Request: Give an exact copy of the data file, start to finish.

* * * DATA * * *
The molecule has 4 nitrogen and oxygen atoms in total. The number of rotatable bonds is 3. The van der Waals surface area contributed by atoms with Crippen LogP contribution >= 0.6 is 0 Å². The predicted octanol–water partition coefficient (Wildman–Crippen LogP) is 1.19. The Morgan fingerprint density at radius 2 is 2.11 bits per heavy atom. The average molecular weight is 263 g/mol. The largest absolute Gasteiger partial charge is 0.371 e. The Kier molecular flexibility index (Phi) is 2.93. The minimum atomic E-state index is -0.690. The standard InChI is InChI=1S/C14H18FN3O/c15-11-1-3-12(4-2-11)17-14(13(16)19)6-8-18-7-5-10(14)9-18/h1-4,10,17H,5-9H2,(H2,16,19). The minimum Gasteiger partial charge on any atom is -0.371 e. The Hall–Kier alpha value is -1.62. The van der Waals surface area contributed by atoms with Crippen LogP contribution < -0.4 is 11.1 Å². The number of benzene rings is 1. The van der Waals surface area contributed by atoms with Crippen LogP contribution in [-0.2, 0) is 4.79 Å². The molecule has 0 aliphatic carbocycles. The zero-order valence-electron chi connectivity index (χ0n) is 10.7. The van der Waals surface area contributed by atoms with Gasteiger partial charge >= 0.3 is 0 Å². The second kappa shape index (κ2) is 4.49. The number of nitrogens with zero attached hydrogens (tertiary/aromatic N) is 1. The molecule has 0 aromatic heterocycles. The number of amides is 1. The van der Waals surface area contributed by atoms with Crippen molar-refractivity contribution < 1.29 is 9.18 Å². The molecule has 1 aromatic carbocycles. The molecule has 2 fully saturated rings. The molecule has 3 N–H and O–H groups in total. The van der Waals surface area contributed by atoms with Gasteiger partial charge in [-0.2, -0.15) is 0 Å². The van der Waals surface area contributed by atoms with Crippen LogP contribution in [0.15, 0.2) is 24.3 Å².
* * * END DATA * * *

The molecule has 4 nitrogen and oxygen atoms in total. The number of rotatable bonds is 3. The van der Waals surface area contributed by atoms with Crippen LogP contribution >= 0.6 is 0 Å². The predicted octanol–water partition coefficient (Wildman–Crippen LogP) is 1.19. The Morgan fingerprint density at radius 2 is 2.11 bits per heavy atom. The average molecular weight is 263 g/mol. The largest absolute Gasteiger partial charge is 0.371 e. The Kier molecular flexibility index (Phi) is 2.93. The minimum atomic E-state index is -0.690. The standard InChI is InChI=1S/C14H18FN3O/c15-11-1-3-12(4-2-11)17-14(13(16)19)6-8-18-7-5-10(14)9-18/h1-4,10,17H,5-9H2,(H2,16,19). The minimum Gasteiger partial charge on any atom is -0.371 e. The Hall–Kier alpha value is -1.62. The van der Waals surface area contributed by atoms with Crippen LogP contribution < -0.4 is 11.1 Å². The number of benzene rings is 1. The van der Waals surface area contributed by atoms with Crippen LogP contribution in [-0.2, 0) is 4.79 Å². The molecule has 0 aliphatic carbocycles. The zero-order valence-electron chi connectivity index (χ0n) is 10.7. The van der Waals surface area contributed by atoms with Gasteiger partial charge >= 0.3 is 0 Å². The second kappa shape index (κ2) is 4.49. The number of nitrogens with zero attached hydrogens (tertiary/aromatic N) is 1. The molecule has 0 aromatic heterocycles. The number of amides is 1. The van der Waals surface area contributed by atoms with Crippen molar-refractivity contribution < 1.29 is 9.18 Å². The molecule has 1 aromatic carbocycles. The molecule has 2 fully saturated rings. The molecule has 3 N–H and O–H groups in total. The van der Waals surface area contributed by atoms with Gasteiger partial charge in [-0.2, -0.15) is 0 Å². The van der Waals surface area contributed by atoms with Crippen LogP contribution in [0.15, 0.2) is 24.3 Å².